Jaguars vs. Steelers: Friday Injury Report, A.J. Cann Questionable

Demetrius Harvey

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Mandatory Credit: Reinhold Matay-USA TODAY Sports

The Jacksonville Jaguars and the Pittsburgh Steelers have released their Friday injury report ahead of their matchup at TIAA Bank Field this weekend. The Jaguars will most likely be without Left Tackle Josh Walker as he is listed as doubtful. The Jaguars will be without Rookie Corner Quenton Meeks as he is listed as OUT for Sunday’s game. Ereck Flowers will start in Walker’s place at left tackle with Patrick Omameh very likely being his immediate backup.

Luckily for the Jaguars, although they will not have Meeks, they will have A.J. Bouye back from his calf injury suffered shortly before the Eagles matchup a couple of weeks ago. This should be a boost to the Jaguars secondary.

Nose Tackle Eli Ankou will also likely miss this Sunday’s game, which was worth keeping an eye on due to the fact that Marcell Dareus was battling an injury of his own and is listed as questionable this week. Luckily, Dareus will likely be able to at least suit up for the Jaguars this Sunday.

Guard A.J. Cann is questionable this week as well, and if he cannot play, the Jaguars will likely turn to either Chris Reed to start in his place or to newly signed guard/tackle Patrick Omameh.

Bouye, Gipson, and Telvin Smith are not listed on this weeks status report indicating they are good to go for this Sunday’s game.

Below are the teams’ injury reports:

JAGUARS:

CB Quenton Meeks (Knee): Out

OL Josh Walker (Foot/Ankle): Doubtful

DT Eli Ankou (Calf): Doubtful

OL A.J. Cann (Hamstring): Questionable

DT Marcell Dareus (Triceps/Back): Questionable

STEELERS:

DE Stephon Tuitt (Elbow): Out

OL Marcus Gilbert (Knee): Out

For the Steelers, they will be without tackle Marcus Gilbert for the fourth straight week, and they will also be without tackle Marcus Gilbert. James Conner, who practiced fully all of this week, will be good to go.

Because of the injuries the Jaguars will face a familiar face on the Steelers defensive line in DE Tyson Alualu. The Steelers will start Matt Feiler. This will be the fourth consequtive start for Feiler.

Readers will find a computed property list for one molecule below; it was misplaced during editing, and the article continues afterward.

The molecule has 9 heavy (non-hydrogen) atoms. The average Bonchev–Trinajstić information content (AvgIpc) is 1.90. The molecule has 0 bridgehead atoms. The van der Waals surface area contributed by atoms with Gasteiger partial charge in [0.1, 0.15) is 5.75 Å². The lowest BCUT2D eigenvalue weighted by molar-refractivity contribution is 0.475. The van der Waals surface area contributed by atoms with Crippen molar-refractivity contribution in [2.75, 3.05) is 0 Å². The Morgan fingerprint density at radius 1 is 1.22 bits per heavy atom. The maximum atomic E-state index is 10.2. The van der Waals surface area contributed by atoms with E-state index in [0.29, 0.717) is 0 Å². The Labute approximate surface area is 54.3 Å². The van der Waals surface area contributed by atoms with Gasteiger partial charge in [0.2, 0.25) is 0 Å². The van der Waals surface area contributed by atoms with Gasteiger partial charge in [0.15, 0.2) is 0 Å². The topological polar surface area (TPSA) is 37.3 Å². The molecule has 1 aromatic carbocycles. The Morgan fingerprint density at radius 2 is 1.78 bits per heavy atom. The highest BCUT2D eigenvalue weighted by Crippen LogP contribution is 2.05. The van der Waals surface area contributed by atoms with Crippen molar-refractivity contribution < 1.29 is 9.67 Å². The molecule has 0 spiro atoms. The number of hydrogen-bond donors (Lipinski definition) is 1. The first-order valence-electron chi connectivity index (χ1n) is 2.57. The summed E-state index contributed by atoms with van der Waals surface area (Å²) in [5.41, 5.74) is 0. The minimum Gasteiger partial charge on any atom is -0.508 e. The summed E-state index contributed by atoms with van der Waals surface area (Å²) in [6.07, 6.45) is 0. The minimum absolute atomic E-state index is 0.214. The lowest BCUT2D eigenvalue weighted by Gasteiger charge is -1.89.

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Jacksonville Jaguars

Jaguars vs. Steelers: Thursday Injury Report, Josh Walker likely Out

Demetrius Harvey

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Mandatory Credit: Reinhold Matay-USA TODAY Sports

The Jacksonville Jaguars and the Pittsburgh Steelers have released their Thursday injury reports ahead of this Sunday’s game at TIAA Bank Field. For the Jaguars, they are finally back healthy after weeks of having several starters miss practice during the week. Although they are not *fully* healthy, the Jaguars starters that are on the injury report will more than likely play, and will be practicing in some capacity today.

The only key injury worth noting this week has been to Left Tackle Josh Walker. Walker has started for the Jaguars for several weeks after Josh Wells went down with an injury. All indications point to Ereck Flowers starting for the Jaguars this week. He will have his hands full with T.J. Watt and Bud Dupree.

Jaguars Cornerback A.J. Bouye, who missed the past two games with a calf injury, looks good to go this week as he has so far been able to tough it out in practice.

The only additions to this weeks injury reports have been  Tashaun Gipson with a wrist injury and Marcell Dareus with a triceps injury. Neither of those injuries appears to be bad enough to miss this Sunday’s game, however, we will keep a close eye on the status report to be released tomorrow.

A late addition to the Jaguars injury report this afternoon was OL A.J. Cann. Cann suffered a hamstring injury and was limited today.

If the Jaguars miss Cann this week they are potentially in big trouble. Omameh would likely start for Cann.

Below are the teams’ injury reports:

JAGUARS:

CB A.J. Bouye (Calf): Full Participation

S Tashaun Gipson (Wrist): Full Participation

LB Lerentee McCray (Hamstring): Full Participation

LB Telvin Smith (Shoulder): Full Participation

OL Ereck Flowers (Knee): Limited Participation

DT Marcell Dareus (Triceps): Limited Participation

OL A.J. Cann (Hamstring): Limited Participation

CB Quenton Meeks (Knee): Did Not Participate

DT Eli Ankou (Calf): Did Not Participate

OL Josh Walker (Foot/Ankle): Did Not Participate

STEELERS:

QB Ben Roethlisberger (Coaches Decision): Full Participation

RB James Conner (Concussion): Full Participation

G Ramon Foster (Coaches Decision): Did Not Participate

OT Marcus Gilbert (Knee): Did Not Participate

DE Stephon Tuitt (Elbow): Did Not Participate

The Steelers will more than likely be without two key starters, and neither of those starters will be James Conner. Conner entered this week in the concussion protocol and the past two practices he has been able to practice fully.

Conner will suit up for his first start against the Jaguars defense that has to be hungry after completely ruining the Jaguars chance at victory last week.

The Steelers will be without Stephon Tuitt and Marcus Gilbert most likely.  No one else on the Steelers small injury report is in danger of missing the game.